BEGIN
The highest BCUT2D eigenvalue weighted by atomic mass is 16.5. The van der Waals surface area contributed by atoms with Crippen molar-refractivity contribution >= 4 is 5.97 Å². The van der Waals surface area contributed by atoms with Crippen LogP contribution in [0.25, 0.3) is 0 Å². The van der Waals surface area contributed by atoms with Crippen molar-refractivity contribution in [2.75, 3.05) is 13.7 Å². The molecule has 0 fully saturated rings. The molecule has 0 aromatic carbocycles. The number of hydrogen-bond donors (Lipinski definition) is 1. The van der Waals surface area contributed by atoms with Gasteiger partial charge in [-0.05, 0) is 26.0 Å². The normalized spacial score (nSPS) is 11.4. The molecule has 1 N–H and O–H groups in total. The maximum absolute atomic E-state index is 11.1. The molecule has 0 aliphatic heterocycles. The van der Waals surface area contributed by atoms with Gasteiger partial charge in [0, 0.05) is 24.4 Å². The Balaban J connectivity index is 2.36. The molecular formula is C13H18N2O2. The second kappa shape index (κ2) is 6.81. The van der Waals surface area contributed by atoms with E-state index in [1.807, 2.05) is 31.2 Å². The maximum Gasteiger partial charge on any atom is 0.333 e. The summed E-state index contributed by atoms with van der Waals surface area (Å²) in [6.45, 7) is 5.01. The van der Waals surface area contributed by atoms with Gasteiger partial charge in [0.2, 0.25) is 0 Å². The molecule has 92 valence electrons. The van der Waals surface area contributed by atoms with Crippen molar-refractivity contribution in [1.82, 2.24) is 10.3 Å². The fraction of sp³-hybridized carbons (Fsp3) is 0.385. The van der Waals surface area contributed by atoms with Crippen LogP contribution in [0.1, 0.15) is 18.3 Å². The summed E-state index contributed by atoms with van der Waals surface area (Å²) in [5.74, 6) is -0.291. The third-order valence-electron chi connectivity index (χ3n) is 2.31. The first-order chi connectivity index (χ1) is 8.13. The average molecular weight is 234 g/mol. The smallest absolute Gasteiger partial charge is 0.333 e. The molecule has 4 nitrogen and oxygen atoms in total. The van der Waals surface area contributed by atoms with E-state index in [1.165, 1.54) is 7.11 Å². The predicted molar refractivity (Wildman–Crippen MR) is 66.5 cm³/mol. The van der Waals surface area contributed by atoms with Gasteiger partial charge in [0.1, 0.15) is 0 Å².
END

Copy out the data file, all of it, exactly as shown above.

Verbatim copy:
The highest BCUT2D eigenvalue weighted by atomic mass is 16.5. The van der Waals surface area contributed by atoms with Crippen molar-refractivity contribution >= 4 is 5.97 Å². The van der Waals surface area contributed by atoms with Crippen LogP contribution in [0.25, 0.3) is 0 Å². The van der Waals surface area contributed by atoms with Crippen molar-refractivity contribution in [2.75, 3.05) is 13.7 Å². The molecule has 0 fully saturated rings. The molecule has 0 aromatic carbocycles. The number of hydrogen-bond donors (Lipinski definition) is 1. The van der Waals surface area contributed by atoms with Gasteiger partial charge in [-0.05, 0) is 26.0 Å². The normalized spacial score (nSPS) is 11.4. The molecule has 1 N–H and O–H groups in total. The maximum absolute atomic E-state index is 11.1. The molecule has 0 aliphatic heterocycles. The van der Waals surface area contributed by atoms with Gasteiger partial charge in [0, 0.05) is 24.4 Å². The Balaban J connectivity index is 2.36. The molecular formula is C13H18N2O2. The second kappa shape index (κ2) is 6.81. The van der Waals surface area contributed by atoms with E-state index in [1.807, 2.05) is 31.2 Å². The maximum Gasteiger partial charge on any atom is 0.333 e. The summed E-state index contributed by atoms with van der Waals surface area (Å²) in [6.45, 7) is 5.01. The van der Waals surface area contributed by atoms with Gasteiger partial charge in [0.2, 0.25) is 0 Å². The molecule has 92 valence electrons. The van der Waals surface area contributed by atoms with Crippen molar-refractivity contribution in [1.82, 2.24) is 10.3 Å². The fraction of sp³-hybridized carbons (Fsp3) is 0.385. The van der Waals surface area contributed by atoms with Crippen LogP contribution in [0.1, 0.15) is 18.3 Å². The summed E-state index contributed by atoms with van der Waals surface area (Å²) in [5.74, 6) is -0.291. The third-order valence-electron chi connectivity index (χ3n) is 2.31. The first-order chi connectivity index (χ1) is 8.13. The average molecular weight is 234 g/mol. The smallest absolute Gasteiger partial charge is 0.333 e. The molecule has 4 nitrogen and oxygen atoms in total. The van der Waals surface area contributed by atoms with E-state index in [1.165, 1.54) is 7.11 Å². The predicted molar refractivity (Wildman–Crippen MR) is 66.5 cm³/mol. The van der Waals surface area contributed by atoms with Gasteiger partial charge in [0.1, 0.15) is 0 Å².